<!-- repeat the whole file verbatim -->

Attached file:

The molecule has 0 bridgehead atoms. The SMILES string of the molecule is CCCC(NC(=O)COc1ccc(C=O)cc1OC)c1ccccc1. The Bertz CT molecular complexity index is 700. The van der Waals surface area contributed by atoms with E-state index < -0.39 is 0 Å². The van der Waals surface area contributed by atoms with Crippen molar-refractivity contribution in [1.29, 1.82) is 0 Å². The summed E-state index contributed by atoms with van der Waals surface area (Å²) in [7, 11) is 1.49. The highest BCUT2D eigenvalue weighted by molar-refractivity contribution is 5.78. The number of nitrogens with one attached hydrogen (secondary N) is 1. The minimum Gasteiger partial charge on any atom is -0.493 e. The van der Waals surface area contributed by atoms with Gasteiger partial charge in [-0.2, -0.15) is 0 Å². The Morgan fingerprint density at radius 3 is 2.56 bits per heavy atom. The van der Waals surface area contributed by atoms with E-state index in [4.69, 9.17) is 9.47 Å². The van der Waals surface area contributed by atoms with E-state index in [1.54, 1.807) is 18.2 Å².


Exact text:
The molecule has 0 bridgehead atoms. The SMILES string of the molecule is CCCC(NC(=O)COc1ccc(C=O)cc1OC)c1ccccc1. The Bertz CT molecular complexity index is 700. The van der Waals surface area contributed by atoms with E-state index < -0.39 is 0 Å². The van der Waals surface area contributed by atoms with Crippen molar-refractivity contribution in [1.29, 1.82) is 0 Å². The summed E-state index contributed by atoms with van der Waals surface area (Å²) in [7, 11) is 1.49. The highest BCUT2D eigenvalue weighted by molar-refractivity contribution is 5.78. The number of nitrogens with one attached hydrogen (secondary N) is 1. The minimum Gasteiger partial charge on any atom is -0.493 e. The van der Waals surface area contributed by atoms with Gasteiger partial charge in [-0.2, -0.15) is 0 Å². The Morgan fingerprint density at radius 3 is 2.56 bits per heavy atom. The van der Waals surface area contributed by atoms with E-state index in [4.69, 9.17) is 9.47 Å². The van der Waals surface area contributed by atoms with E-state index in [1.54, 1.807) is 18.2 Å².